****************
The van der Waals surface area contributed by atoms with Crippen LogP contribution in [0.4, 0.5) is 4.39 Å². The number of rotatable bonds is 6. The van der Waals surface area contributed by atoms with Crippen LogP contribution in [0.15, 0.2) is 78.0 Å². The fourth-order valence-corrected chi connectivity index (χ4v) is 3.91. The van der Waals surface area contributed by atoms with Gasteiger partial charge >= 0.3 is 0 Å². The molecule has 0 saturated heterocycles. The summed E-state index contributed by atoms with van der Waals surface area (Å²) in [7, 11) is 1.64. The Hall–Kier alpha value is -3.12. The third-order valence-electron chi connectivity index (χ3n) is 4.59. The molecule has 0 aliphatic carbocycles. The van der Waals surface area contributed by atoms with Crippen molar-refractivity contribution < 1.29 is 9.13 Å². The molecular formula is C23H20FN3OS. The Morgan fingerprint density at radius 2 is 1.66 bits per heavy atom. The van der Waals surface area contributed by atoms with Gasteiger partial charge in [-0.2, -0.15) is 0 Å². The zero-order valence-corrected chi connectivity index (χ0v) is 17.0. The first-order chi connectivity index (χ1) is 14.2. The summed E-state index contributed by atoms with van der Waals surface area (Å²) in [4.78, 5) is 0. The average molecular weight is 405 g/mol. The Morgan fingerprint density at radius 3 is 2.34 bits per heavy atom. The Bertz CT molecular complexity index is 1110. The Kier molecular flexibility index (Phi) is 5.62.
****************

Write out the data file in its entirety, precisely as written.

The van der Waals surface area contributed by atoms with Crippen LogP contribution in [0.4, 0.5) is 4.39 Å². The number of rotatable bonds is 6. The van der Waals surface area contributed by atoms with Crippen LogP contribution in [0.15, 0.2) is 78.0 Å². The fourth-order valence-corrected chi connectivity index (χ4v) is 3.91. The van der Waals surface area contributed by atoms with Gasteiger partial charge >= 0.3 is 0 Å². The molecule has 0 saturated heterocycles. The summed E-state index contributed by atoms with van der Waals surface area (Å²) in [7, 11) is 1.64. The Hall–Kier alpha value is -3.12. The third-order valence-electron chi connectivity index (χ3n) is 4.59. The molecule has 0 aliphatic carbocycles. The van der Waals surface area contributed by atoms with Crippen molar-refractivity contribution < 1.29 is 9.13 Å². The molecular formula is C23H20FN3OS. The Morgan fingerprint density at radius 2 is 1.66 bits per heavy atom. The van der Waals surface area contributed by atoms with Gasteiger partial charge in [-0.2, -0.15) is 0 Å². The zero-order valence-corrected chi connectivity index (χ0v) is 17.0. The first-order chi connectivity index (χ1) is 14.2. The summed E-state index contributed by atoms with van der Waals surface area (Å²) in [4.78, 5) is 0. The average molecular weight is 405 g/mol. The Morgan fingerprint density at radius 3 is 2.34 bits per heavy atom. The Bertz CT molecular complexity index is 1110. The Kier molecular flexibility index (Phi) is 5.62.